We just got our free samples of the Mobile Cloth today and if you have a touch screen device such as a Tablets and Slate PC’s, or even a smartphone these cloth swipe away fingerprints and grime like a dream and are even eco/dye free.
John Hartigan, CEO of Mobile Cloth had this to say – “MOBiLE CLOTH is made of a unique high tech material consisting of microfibers 100 times thinner than a human hair! It is woven into a special pattern which we call “nubs”. Each nub acts like hundreds of tiny suction cups to pull fingerprints smudges, and all kinds of other junk away from the surface of your device and into the cloth with one or two swipes. No water or cleaning solution is needed.”
What we really like about this cloth designed to clean your touch screen devices, is that it does not just remove smudges but it removes up to 98 percent of bacteria and 93 percent of viruses from a surface using only water (no chemicals). In comparison, traditional cotton fibers have been shown to only remove 30 percent of the bacteria and 23 percent of the viruses from a contaminated environmental surface.”
We tested this new product on a few different tablet computers, firstly it cleaned the Apple iPad and Samsung Galaxy Tab in 1 full swipe! No water needed or liquids, in about 1 full swipe around of the unit, it cleaned it perfectly! We then tested it on a few TV’s and it also cleaned it with no problem. They are also inexpensive enough that you can stock up on a bunch and just use them a few times, then toss them away in the rubbish.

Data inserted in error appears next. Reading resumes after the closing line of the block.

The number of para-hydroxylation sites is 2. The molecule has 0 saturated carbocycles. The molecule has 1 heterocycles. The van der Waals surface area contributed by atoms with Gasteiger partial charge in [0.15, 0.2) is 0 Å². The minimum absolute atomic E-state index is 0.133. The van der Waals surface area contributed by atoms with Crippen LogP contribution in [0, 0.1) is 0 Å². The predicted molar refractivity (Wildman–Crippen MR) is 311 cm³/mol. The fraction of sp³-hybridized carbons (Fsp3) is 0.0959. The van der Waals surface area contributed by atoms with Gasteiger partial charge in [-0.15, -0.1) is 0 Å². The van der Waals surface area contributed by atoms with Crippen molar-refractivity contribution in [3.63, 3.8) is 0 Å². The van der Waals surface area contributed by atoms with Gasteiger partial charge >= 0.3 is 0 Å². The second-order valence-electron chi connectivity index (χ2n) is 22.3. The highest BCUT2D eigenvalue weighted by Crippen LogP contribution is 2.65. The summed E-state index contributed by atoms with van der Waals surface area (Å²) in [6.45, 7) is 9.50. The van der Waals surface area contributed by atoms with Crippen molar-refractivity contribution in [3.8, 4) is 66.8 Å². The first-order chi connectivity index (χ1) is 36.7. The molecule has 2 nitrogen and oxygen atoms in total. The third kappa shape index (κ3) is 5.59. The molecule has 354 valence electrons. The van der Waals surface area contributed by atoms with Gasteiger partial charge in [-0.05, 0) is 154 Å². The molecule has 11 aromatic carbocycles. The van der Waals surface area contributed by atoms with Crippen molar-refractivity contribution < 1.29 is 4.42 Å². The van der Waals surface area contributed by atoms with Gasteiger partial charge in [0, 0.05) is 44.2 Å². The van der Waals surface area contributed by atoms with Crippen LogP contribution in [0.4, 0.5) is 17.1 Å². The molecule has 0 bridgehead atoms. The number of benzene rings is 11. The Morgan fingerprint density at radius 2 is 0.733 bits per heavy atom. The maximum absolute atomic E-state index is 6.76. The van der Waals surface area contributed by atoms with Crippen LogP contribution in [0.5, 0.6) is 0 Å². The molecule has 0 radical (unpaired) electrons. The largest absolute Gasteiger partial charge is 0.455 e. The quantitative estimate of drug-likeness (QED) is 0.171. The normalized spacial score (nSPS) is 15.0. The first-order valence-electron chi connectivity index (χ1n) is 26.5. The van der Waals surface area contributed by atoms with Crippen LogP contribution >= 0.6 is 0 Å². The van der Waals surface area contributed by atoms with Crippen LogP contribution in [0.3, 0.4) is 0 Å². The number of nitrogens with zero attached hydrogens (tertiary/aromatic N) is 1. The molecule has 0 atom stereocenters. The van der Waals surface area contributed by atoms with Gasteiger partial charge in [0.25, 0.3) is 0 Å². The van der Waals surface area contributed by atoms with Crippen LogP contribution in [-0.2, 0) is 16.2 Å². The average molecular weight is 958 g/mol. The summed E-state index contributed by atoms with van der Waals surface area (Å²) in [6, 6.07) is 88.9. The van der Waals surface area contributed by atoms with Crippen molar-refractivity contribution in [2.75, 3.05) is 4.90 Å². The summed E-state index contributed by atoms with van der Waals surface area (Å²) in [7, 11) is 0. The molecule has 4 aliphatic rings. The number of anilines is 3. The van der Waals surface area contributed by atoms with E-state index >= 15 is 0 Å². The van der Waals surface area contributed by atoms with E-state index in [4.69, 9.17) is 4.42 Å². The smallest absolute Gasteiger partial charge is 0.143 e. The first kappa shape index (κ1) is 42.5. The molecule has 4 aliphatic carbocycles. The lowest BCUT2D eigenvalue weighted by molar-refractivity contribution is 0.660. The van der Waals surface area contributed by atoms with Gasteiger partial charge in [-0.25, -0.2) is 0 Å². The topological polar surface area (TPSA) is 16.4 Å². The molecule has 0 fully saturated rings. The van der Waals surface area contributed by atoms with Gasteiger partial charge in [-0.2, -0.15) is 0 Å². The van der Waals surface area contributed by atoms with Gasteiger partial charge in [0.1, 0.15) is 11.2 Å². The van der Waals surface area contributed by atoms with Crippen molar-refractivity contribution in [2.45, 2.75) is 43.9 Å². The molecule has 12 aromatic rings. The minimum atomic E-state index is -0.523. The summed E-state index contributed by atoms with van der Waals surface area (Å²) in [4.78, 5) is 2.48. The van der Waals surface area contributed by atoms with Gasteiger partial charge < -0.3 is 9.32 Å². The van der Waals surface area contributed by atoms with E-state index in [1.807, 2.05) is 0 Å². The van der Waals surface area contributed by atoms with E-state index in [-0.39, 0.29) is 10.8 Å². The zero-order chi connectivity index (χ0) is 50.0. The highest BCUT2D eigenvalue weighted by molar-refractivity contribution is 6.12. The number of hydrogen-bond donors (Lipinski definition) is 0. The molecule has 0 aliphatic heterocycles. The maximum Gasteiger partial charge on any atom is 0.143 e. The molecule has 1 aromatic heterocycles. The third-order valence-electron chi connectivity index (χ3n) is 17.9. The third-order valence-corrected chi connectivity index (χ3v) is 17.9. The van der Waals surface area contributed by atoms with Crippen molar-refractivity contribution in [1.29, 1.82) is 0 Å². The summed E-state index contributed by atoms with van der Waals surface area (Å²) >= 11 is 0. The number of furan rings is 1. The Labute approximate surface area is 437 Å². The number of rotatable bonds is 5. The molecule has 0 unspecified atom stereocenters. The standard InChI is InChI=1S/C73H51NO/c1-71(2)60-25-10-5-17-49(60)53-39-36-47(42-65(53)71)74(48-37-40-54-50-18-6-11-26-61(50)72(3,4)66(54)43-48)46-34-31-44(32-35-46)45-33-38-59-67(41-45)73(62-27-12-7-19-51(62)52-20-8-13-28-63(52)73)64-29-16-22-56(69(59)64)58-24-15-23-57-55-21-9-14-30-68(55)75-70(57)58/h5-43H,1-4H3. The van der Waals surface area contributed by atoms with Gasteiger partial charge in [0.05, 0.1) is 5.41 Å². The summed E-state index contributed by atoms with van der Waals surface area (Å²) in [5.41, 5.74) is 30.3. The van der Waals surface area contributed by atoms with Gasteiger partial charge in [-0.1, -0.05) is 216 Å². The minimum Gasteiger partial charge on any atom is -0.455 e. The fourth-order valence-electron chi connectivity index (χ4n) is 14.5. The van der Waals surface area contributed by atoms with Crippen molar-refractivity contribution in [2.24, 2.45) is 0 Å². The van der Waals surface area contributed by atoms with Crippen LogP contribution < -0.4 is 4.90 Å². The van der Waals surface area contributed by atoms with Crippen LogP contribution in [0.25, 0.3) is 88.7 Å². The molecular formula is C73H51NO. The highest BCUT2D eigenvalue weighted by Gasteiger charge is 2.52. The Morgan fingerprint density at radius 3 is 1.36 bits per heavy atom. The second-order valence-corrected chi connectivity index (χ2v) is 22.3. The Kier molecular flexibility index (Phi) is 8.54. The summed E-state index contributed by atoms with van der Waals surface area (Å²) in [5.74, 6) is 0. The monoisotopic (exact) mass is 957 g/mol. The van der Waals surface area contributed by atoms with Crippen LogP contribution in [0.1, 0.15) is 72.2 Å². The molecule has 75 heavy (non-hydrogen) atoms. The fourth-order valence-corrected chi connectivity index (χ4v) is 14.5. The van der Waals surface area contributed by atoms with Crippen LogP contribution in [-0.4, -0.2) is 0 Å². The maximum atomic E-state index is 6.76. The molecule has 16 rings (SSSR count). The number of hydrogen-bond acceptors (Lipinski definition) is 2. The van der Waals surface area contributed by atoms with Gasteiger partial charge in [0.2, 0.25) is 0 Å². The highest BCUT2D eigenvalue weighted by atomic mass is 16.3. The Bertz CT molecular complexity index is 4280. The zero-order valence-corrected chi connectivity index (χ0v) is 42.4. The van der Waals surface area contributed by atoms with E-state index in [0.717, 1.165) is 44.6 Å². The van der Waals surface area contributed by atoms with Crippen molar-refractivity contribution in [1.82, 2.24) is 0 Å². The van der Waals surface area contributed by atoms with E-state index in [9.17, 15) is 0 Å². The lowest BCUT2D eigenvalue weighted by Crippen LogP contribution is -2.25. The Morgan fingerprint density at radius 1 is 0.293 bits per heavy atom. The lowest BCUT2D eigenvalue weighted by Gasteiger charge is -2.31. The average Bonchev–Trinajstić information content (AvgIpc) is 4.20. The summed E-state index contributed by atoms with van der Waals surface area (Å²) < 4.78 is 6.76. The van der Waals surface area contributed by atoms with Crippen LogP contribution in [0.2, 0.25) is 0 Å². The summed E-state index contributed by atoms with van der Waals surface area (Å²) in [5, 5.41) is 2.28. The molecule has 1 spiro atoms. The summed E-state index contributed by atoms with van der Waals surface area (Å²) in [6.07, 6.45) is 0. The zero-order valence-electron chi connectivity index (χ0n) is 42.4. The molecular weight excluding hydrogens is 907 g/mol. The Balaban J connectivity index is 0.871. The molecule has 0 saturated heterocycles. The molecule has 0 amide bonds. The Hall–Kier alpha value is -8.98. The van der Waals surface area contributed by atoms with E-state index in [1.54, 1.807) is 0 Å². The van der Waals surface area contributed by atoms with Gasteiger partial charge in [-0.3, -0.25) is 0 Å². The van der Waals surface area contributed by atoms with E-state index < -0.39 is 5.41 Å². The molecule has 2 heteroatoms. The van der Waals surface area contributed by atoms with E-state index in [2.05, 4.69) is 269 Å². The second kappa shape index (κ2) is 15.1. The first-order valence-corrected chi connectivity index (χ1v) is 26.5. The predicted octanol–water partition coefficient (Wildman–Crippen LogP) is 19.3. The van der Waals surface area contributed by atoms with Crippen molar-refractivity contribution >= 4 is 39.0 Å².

The one drawback, is that they are bulky, and are a little bit smaller then a small facecloth. If you can get by the size of it, this is the perfect item to have around the house to clean all of your devices.
You can purchase these from the Mobilecloth website and soon from our retail partner Shop e-Readers.
Michael Kozlowski is the Editor in Chief of Good e-Reader. He has been writing about audiobooks and e-readers for the past ten years. His articles have been picked up by major and local news sources and websites such as the CNET, Engadget, Huffington Post and Verge.